FINANCE minister Patrick Chinamasa yesterday said government was concerned with the continued “lavish remuneration” of senior management at Premier Service Medical Aid Society (Psmas) and Premier Services Medical Investments (PSMI) at a time when the companies are struggling.
This comes against the backdrop of reports that Psmas managing director Henry Mandishona, appointed to his current position in May, is earning a staggering US$40 000 per month, almost four times the US$11 000 he should be getting under the new remuneration structure, while the company is struggling to pay service providers and workers.
Presenting the mid-term fiscal policy review statement in parliament yesterday Chinamasa said: “I must raise concern with regards to continued reports of lavish remuneration by the senior management (of Psmas).”
He warned audits were underway at the health insurance provider, and said Treasury had called for corrective measures in line with the remuneration framework for parastatals approved by cabinet.
At its sixth meeting on March 4 2014, cabinet approved a set of measures to ensure transparency and efficiency by, among other things, ensuring that parastatals, state enterprises and local authorities stick to good corporate governance tenants.
Cabinet set the cap for parastatal chief executive officers at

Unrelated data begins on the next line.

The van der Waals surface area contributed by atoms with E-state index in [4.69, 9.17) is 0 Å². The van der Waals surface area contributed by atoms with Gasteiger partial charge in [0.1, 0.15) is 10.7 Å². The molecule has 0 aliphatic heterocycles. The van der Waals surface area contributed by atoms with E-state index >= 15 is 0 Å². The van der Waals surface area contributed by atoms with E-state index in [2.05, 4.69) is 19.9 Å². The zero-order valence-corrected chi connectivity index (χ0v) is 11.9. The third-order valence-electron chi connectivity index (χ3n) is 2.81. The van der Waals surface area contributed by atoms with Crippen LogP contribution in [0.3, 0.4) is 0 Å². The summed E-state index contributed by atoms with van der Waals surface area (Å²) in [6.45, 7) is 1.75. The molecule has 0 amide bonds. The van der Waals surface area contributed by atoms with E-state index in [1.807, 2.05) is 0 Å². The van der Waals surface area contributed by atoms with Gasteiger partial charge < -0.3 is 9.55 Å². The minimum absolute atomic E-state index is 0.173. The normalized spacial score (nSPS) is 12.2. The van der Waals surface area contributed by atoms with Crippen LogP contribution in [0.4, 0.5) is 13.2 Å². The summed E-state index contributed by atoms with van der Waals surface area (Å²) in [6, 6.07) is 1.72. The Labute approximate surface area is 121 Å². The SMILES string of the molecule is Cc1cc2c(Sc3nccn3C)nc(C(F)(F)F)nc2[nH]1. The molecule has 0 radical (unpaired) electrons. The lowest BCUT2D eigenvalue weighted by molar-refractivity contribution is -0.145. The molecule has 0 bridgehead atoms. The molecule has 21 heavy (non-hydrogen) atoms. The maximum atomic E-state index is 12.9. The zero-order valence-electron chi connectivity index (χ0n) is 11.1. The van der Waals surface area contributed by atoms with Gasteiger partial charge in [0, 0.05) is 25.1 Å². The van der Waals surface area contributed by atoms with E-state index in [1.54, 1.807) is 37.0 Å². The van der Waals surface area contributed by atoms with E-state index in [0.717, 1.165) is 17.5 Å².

US$6 000. It said remuneration would also be based on the company’s capacity to pay while the prevailing economic conditions should also be considered.
Chinamasa said “contributions to the premier service medical aid society (Psmas) were part of employment costs, for which US$61,65 million was disbursed during the first half of 2015”.
“This should improve the capacity of the society to meet its obligations to service providers and, hence, improve accessibility of services by Psmas members,” he added.
Government owed Psmas US$71 million before paying US$61,65 million, although US$20,5 million in arrears is outstanding.
However, he said what has been going on at Psmas is contrary to the organisation’s parameters of operations.
“The Psmas board already requires that its management operates within the parameters of the cabinet approved rationalised remuneration framework. The necessary audits to verify this are being instituted,” he said.
Last week the Zimbabwe Independent reported that Mandishona, who effectively took over from former Psmas CEO Cuthbert Dube whose position was abolished, is reportedly earning about
US$40 000 as a salary and perks from the group.
This is despite the fact that Psmas executives are now supposed to earn between US$9 000 and US$11 000 as monthly salaries.
Insiders say the average benefits for executives which stood at US$10 000 had been slashed to about US$1 000. This has left top company executives fuming, while some senior employees were reportedly resisting the changes despite the fact the company is struggling.
Sources told the Independent Psmas had in recent months seen a large pullout by companies which provided membership to the health insurer, further crippling the cash-strapped health service provider’s operations.
The company has gone for three months without paying employees’ salaries. Psmas blames part of its problems on government’s failure to remit civil servants’ contributions.
The public service constitute the majority of over 800 000 members of the health insurer, which has branches across the country and the region.